2. Iraqi army armored divisions, special ops forces, regular troops and anti-terror police units.

3. The Iraqi Kurds’ Peshmerga.

The Iraqi prime minister pledged formally that only Iraqi fighters would enter Mosul, i.e. no Americans, Kurds or other non-Iraqi forces.

It was a pledge that neither the Iraqi Sunni and Shiite combatants nor the Kurdish and Turkmen fighters trusted him to uphold, after similar promises went by the wayside in the US-led coalition battles fought in the past two years to retake the Iraqi towns of Ramadi, Tikirit, Baiji and Fallujah from ISIS.

The first forces to enter those cities were by and large pro-Iranian Iraqi Shiite militias, especially the Bader Brigades and the Popular Mobilization Units, under Iran’s supreme Middle East commander Gen. Qassem Soleimani. Nonetheless, despite the ravages they wrought in those Sunni cities, US air support was forthcoming for their advance, while in Washington US officials pretended they were helping Iraqi government army units.

With regard to the Mosul campaign, Obama administration officials and military officers, like the Iraqi prime minister, insist there will be no repetition of the Iranian-backed Shiite invasion and conquest of yet another Sunni city, where a million inhabitants still remain.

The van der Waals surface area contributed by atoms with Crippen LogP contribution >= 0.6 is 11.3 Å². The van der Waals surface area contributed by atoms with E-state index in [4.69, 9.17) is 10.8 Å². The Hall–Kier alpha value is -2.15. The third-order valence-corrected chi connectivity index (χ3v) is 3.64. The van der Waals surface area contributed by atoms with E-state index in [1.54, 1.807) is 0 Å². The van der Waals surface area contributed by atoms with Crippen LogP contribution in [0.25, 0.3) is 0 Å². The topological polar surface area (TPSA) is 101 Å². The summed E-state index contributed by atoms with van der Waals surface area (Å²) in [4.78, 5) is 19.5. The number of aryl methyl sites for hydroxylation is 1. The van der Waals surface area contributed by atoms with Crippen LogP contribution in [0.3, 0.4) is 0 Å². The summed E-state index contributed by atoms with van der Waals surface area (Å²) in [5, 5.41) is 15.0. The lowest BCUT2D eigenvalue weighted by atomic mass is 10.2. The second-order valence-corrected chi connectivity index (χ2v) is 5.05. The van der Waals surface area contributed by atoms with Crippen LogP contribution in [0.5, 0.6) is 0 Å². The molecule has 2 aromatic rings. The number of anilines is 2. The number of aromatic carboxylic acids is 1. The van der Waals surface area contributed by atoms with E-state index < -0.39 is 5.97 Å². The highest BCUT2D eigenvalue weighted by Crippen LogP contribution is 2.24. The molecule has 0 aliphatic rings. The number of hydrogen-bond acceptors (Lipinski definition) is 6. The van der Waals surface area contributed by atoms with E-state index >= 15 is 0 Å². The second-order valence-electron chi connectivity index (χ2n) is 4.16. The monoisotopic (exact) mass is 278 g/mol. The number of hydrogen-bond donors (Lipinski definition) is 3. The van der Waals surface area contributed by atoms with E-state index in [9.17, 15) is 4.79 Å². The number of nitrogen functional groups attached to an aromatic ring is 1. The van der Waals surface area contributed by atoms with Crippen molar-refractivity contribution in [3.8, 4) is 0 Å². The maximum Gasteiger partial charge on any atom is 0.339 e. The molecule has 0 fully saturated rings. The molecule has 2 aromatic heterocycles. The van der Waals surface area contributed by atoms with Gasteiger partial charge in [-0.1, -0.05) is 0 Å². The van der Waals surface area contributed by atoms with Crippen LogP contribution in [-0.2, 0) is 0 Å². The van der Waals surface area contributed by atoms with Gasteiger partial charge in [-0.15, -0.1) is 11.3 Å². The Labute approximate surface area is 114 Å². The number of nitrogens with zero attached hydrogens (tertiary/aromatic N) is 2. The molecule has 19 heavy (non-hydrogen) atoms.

mosul_offensive_17-10-16-1

They don’t explain how this will be prevented when those same pro-Iranian Iraqi Shiite forces are already massing northeast of Mosul, near the Iraqi-Syria border, and standing by for the order to advance into the city.

Tehran quite obviously has no intention of being left out of the epic capture of Mosul.

Neither is another uninvited party, Turkish President Tayyip Erdogan. He too has positioned a Turkish military concentration in Iraq, in defiance of strong objections from Washington and Baghdad. Turkish troops stand ready to move forward to do Erdogan’s will and achieve three strategic goals:

a) To actively frustrate Kurdish Peshmerga entry to Mosul, although its 15,000 fighters out of the 25,000 invasion force are a vital element of the spearhead thrust into the city. Ankara has warned that if Kurds set foot in Mosul, Turkish troops will follow.

b)  To block the path of Syrian Kurdish YPG militiamen from entering Iraq and linking up with their Iraqi brothers-in-arms.

c) To provide backing, including Turkish air support, for the Iraqi Turkmen militias still present in the Turkmen quarter of Mosul.